Radeon RADV Driver Merge Request Opened To Use ACO By Default
Written by Michael Larabel in Radeon on 15 June 2020 at 06:49 PM EDT. 49 Comments
RADEON --
A merge request opened at the end of last week would now have the Mesa Radeon Vulkan "RADV" driver default to using the Valve-backed ACO shader compiler in place of the default LLVM AMDGPU back-end.

ACO is the back-end that Valve has been funding for faster shader compile times and more performance optimized at least for games. The AMDGPU LLVM back-end meanwhile is what RADV has used by default up until now and is currently used exclusively by the RadeonSI Gallium3D driver as well as other official AMD driver components.

With RADV being the "community" Vulkan driver developed outside of AMD by the likes of Red Hat, Google, and Valve, it's up to those parties for deciding their default compiler back-end. RADV+ACO has been in great shape since Mesa 20.0 and now it looks like for next quarter's Mesa 20.2 release could be using it by default.

The RADV AMDGPU LLVM back-end would remain available for those wanting to use it -- as well as for testing/comparison purposes when profiling performance or trying to evaluate bugs. But this change would for supported hardware now use the faster ACO back-end without having to set any extra environment variables as is currently the case.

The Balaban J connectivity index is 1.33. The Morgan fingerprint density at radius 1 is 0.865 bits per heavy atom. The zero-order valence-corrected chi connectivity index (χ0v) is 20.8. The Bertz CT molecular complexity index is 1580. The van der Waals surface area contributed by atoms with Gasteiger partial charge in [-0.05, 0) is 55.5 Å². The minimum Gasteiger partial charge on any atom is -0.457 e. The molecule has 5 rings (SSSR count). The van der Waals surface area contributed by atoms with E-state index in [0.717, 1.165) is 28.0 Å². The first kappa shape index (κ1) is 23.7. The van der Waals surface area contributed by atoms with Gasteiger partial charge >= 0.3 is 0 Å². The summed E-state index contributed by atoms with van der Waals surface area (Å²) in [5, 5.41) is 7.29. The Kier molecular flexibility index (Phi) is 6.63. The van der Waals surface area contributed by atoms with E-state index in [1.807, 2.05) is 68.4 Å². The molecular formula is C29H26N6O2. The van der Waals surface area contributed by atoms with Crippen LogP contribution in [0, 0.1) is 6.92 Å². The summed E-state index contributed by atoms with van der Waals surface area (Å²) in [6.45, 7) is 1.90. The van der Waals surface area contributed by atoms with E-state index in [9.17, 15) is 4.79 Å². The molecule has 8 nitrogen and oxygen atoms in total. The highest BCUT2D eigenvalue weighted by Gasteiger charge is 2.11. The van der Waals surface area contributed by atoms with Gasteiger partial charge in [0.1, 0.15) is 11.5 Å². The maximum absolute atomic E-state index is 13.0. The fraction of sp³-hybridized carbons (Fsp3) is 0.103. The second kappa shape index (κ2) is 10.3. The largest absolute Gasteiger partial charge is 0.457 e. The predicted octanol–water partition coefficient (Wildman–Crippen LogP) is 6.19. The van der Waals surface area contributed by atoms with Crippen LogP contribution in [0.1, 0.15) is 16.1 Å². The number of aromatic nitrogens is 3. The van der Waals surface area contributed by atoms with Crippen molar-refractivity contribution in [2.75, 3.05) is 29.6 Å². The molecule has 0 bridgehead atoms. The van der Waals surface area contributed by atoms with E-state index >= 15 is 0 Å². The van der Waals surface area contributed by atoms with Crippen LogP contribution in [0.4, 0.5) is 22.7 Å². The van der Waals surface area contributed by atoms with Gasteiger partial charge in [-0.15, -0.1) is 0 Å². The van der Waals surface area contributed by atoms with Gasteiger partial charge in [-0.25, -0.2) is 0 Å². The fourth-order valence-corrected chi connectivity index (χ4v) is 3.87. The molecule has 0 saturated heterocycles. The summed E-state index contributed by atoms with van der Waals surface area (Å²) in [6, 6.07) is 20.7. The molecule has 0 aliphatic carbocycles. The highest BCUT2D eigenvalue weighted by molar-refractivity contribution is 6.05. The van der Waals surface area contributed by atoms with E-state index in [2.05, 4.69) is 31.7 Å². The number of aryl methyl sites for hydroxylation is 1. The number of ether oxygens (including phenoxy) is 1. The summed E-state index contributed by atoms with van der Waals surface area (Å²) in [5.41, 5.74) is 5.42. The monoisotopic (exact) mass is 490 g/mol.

The merge request remains open for changing this default. There are two other open merge requests still needed before this change could happen -- better handling of SMEM and enabling FP16 support for GFX9+ in order to reach feature parity with the LLVM back-end.

Interestingly that merge request also does indicate there still are plans by Valve for bringing the ACO back-end to the RadeonSI Gallium3D OpenGL driver. Samuel Pitoiset noted, "Yes, we have a plan [to port ACO from RADV to RadeonSI]."
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Michael Larabel is the principal author of Phoronix.com and founded the site in 2004 with a focus on enriching the Linux hardware experience. Michael has written more than 20,000 articles covering the state of Linux hardware support, Linux performance, graphics drivers, and other topics. Michael is also the lead developer of the Phoronix Test Suite, Phoromatic, and OpenBenchmarking.org automated benchmarking software. He can be followed via Twitter or contacted via MichaelLarabel.com.

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